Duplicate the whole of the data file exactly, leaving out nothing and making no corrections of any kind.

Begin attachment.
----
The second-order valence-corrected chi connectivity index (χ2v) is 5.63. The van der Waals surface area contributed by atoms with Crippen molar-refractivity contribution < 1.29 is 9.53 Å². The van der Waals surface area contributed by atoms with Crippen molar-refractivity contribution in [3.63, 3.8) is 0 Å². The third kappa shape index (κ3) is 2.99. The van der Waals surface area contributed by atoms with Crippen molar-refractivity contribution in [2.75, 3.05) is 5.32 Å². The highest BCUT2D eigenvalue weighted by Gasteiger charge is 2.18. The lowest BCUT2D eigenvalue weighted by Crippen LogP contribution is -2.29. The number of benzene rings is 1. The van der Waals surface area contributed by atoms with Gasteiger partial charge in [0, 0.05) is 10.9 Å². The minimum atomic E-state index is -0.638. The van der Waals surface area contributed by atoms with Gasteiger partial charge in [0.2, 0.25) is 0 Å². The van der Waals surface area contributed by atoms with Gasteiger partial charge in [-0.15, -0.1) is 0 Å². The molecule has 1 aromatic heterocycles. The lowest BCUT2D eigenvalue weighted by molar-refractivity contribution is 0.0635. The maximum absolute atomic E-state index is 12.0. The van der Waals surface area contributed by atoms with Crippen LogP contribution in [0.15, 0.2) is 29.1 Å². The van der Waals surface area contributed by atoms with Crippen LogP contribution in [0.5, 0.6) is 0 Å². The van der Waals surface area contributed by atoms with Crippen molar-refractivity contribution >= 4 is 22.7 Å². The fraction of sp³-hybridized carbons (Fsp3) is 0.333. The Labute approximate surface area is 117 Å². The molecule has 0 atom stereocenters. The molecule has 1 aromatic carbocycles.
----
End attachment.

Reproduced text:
The second-order valence-corrected chi connectivity index (χ2v) is 5.63. The van der Waals surface area contributed by atoms with Crippen molar-refractivity contribution < 1.29 is 9.53 Å². The van der Waals surface area contributed by atoms with Crippen molar-refractivity contribution in [3.63, 3.8) is 0 Å². The third kappa shape index (κ3) is 2.99. The van der Waals surface area contributed by atoms with Crippen molar-refractivity contribution in [2.75, 3.05) is 5.32 Å². The highest BCUT2D eigenvalue weighted by Gasteiger charge is 2.18. The lowest BCUT2D eigenvalue weighted by Crippen LogP contribution is -2.29. The number of benzene rings is 1. The van der Waals surface area contributed by atoms with Gasteiger partial charge in [0, 0.05) is 10.9 Å². The minimum atomic E-state index is -0.638. The van der Waals surface area contributed by atoms with Gasteiger partial charge in [0.2, 0.25) is 0 Å². The van der Waals surface area contributed by atoms with Gasteiger partial charge in [-0.15, -0.1) is 0 Å². The molecule has 1 aromatic heterocycles. The lowest BCUT2D eigenvalue weighted by molar-refractivity contribution is 0.0635. The maximum absolute atomic E-state index is 12.0. The van der Waals surface area contributed by atoms with Crippen LogP contribution in [0.15, 0.2) is 29.1 Å². The van der Waals surface area contributed by atoms with Crippen LogP contribution in [0.5, 0.6) is 0 Å². The van der Waals surface area contributed by atoms with Crippen molar-refractivity contribution >= 4 is 22.7 Å². The fraction of sp³-hybridized carbons (Fsp3) is 0.333. The Labute approximate surface area is 117 Å². The molecule has 0 atom stereocenters. The molecule has 1 aromatic carbocycles.